During the recent campaign season and initial days of the current presidency, there appears to be a struggle among Americans as to the appropriate role and responsibility of government. President Lincoln in his noble address states, “and that government of the people, by the people, for the people, shall not perish from the earth.”
I see and hear diverse opinions and corresponding actions concerning the role of government one position is that government is the solution to core struggles, challenges and problems; another position is that government is actually the problem to be solved in order for our democracy to thrive; and a third position is that government is actually the enemy and stands fully in the way of individual responsibilities and actions.
Going back to Civics 101, where we learned that the US Constitution divides the federal government into three branches to ensure a central government in which no individual or group gains too much control:
- Legislative – Makes laws (Congress)
- Executive – Carries out laws (President, Vice President, Cabinet)
- Judicial – Evaluates laws (Supreme Court and other courts)
Each branch of government can change acts of the other branches as follows:
- The President can veto laws passed by Congress.
- Congress confirms or rejects the President’s appointments and can remove the President from office in exceptional circumstances.
- The Justices of the Supreme Court, who can overturn unconstitutional laws, are appointed by the President and confirmed by the Senate.
The U.S. federal government seeks to act in the best interests of its citizens through this system of checks and balances. But what about us citizens who view government from the diverse orientations I identified earlier:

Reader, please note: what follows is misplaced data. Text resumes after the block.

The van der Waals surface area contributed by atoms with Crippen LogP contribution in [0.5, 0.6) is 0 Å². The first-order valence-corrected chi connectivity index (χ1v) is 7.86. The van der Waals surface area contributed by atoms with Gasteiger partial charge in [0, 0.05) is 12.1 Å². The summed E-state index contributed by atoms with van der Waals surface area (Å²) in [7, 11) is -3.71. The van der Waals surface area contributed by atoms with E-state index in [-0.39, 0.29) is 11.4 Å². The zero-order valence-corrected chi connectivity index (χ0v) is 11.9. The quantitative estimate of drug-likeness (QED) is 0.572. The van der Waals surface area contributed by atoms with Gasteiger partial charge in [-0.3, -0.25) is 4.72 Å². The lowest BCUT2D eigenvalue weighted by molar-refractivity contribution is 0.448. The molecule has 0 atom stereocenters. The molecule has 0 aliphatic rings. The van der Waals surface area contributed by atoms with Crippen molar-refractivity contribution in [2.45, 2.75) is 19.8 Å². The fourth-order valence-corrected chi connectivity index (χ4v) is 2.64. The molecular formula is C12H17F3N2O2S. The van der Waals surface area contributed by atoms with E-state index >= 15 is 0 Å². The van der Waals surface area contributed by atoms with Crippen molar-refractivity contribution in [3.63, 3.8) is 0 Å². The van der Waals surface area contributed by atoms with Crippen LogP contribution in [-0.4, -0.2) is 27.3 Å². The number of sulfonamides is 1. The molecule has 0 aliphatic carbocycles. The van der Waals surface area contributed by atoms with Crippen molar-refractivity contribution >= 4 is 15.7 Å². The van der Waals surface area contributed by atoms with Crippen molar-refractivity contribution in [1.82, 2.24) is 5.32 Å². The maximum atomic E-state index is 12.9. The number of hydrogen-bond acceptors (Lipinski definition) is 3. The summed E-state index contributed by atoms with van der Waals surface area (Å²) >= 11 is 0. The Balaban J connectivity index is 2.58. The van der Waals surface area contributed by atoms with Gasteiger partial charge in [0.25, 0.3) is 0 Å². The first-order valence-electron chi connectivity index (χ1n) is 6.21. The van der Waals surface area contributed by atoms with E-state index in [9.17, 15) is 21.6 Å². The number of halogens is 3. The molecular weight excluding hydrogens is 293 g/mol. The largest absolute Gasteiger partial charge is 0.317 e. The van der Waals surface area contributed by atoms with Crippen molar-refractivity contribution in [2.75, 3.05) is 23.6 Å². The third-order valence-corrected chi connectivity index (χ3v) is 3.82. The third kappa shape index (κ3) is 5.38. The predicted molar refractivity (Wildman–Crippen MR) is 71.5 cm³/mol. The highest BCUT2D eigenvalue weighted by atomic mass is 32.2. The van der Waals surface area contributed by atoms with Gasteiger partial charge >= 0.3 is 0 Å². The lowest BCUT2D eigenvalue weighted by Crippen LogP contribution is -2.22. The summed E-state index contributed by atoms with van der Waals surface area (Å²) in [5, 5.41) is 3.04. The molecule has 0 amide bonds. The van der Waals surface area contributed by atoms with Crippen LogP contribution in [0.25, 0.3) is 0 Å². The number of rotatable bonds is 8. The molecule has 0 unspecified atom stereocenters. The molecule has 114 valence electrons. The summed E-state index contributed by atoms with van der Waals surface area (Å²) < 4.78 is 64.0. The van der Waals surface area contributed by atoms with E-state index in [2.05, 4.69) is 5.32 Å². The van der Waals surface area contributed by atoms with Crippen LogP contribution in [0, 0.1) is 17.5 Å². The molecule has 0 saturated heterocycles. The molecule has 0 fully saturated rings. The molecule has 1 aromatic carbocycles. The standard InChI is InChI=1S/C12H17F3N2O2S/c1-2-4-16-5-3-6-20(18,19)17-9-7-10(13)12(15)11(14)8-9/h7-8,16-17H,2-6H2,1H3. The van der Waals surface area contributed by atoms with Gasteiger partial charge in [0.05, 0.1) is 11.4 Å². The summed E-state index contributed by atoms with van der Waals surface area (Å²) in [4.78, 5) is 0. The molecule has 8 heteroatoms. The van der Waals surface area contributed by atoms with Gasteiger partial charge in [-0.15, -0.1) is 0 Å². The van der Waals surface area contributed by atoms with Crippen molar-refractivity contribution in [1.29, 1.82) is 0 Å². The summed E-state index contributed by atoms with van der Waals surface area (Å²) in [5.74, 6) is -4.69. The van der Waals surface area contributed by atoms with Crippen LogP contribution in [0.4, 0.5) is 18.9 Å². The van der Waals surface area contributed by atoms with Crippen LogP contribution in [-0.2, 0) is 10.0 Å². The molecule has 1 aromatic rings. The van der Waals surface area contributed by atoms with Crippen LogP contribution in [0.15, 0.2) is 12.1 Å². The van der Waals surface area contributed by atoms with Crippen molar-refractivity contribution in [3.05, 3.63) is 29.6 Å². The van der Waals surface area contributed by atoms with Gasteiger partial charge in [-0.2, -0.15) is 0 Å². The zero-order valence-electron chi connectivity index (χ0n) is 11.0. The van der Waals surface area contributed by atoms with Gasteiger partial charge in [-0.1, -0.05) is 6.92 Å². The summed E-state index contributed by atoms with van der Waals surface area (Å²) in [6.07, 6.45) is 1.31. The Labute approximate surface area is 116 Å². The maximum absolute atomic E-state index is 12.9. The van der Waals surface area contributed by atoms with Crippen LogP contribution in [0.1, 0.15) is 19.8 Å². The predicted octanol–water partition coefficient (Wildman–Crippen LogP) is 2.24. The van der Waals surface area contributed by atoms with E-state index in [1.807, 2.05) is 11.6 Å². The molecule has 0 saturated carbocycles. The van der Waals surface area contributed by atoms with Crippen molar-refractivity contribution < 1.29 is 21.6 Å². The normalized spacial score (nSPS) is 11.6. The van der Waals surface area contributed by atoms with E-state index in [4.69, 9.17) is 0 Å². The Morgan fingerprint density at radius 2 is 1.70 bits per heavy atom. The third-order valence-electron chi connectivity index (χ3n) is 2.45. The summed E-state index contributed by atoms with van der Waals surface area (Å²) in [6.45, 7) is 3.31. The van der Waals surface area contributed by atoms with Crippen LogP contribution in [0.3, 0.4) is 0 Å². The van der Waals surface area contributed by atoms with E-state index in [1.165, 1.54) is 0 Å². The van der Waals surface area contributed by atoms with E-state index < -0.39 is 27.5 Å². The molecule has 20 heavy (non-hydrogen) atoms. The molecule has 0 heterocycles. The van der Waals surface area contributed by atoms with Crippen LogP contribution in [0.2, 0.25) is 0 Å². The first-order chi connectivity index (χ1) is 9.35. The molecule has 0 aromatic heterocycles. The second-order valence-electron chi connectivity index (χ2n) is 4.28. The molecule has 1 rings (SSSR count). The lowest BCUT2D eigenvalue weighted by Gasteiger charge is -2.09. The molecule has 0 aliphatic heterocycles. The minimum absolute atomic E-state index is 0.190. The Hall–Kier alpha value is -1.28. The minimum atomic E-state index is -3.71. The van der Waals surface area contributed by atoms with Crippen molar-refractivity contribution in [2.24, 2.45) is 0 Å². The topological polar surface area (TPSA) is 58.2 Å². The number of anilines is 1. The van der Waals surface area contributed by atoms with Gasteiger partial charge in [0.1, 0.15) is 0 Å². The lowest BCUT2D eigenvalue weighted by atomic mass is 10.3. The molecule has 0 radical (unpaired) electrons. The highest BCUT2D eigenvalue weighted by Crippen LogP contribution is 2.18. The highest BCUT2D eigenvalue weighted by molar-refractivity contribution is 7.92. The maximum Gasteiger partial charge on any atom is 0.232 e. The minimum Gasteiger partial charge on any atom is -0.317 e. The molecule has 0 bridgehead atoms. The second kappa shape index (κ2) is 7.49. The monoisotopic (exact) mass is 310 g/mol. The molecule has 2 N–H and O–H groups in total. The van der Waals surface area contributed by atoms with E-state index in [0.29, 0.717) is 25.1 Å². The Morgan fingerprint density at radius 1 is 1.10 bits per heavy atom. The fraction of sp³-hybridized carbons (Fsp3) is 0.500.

- Is there a checks and balance encouraging individuals to effectively share how they feel about their government and how they arrived at that understanding?
- Is there a common place to share diverse orientations of our understanding of the role and responsibilities of government?
- What are the rules of engagement that encourage us to examine our own understanding and explore other orientations to government?
- How do we ensure processes and places are safe for each individual to actively participate in such deliberations and decisions?
I encourage us all to examine our own experiences and how they lead us to our orientation to government and also engage those who have different orientations to share their experiences with us. Such deliberations may lead us to validate our stand and deepen our commitment to ensuring government abides by our desired roles and responsibilities; they may also lead us to better understand alternative views and appreciate that others’ experiences lead them to a different preference for government’s role and responsibilities.
Whether we find common ground through such deliberations or walk away more convinced of our orientation we will participate in one of the most important aspects of our democracy: civil discourse. Something I find lacking in our current political environment.